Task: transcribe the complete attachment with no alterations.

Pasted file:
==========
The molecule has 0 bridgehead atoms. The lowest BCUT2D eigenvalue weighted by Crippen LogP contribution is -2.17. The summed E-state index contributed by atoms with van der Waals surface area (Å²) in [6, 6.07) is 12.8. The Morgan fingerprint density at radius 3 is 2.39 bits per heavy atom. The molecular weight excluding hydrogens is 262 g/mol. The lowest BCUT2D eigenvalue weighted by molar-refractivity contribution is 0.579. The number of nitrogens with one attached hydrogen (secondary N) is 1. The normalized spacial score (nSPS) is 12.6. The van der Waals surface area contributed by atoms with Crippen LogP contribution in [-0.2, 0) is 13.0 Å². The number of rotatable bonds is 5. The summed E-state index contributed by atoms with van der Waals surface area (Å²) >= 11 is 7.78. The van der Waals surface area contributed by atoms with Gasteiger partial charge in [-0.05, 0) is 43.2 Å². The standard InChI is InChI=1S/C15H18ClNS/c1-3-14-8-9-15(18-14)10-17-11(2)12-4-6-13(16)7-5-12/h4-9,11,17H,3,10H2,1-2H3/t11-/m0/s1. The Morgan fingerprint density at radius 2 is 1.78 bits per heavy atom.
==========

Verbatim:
The molecule has 0 bridgehead atoms. The lowest BCUT2D eigenvalue weighted by Crippen LogP contribution is -2.17. The summed E-state index contributed by atoms with van der Waals surface area (Å²) in [6, 6.07) is 12.8. The Morgan fingerprint density at radius 3 is 2.39 bits per heavy atom. The molecular weight excluding hydrogens is 262 g/mol. The lowest BCUT2D eigenvalue weighted by molar-refractivity contribution is 0.579. The number of nitrogens with one attached hydrogen (secondary N) is 1. The normalized spacial score (nSPS) is 12.6. The van der Waals surface area contributed by atoms with Crippen LogP contribution in [-0.2, 0) is 13.0 Å². The number of rotatable bonds is 5. The summed E-state index contributed by atoms with van der Waals surface area (Å²) >= 11 is 7.78. The van der Waals surface area contributed by atoms with Gasteiger partial charge in [-0.05, 0) is 43.2 Å². The standard InChI is InChI=1S/C15H18ClNS/c1-3-14-8-9-15(18-14)10-17-11(2)12-4-6-13(16)7-5-12/h4-9,11,17H,3,10H2,1-2H3/t11-/m0/s1. The Morgan fingerprint density at radius 2 is 1.78 bits per heavy atom.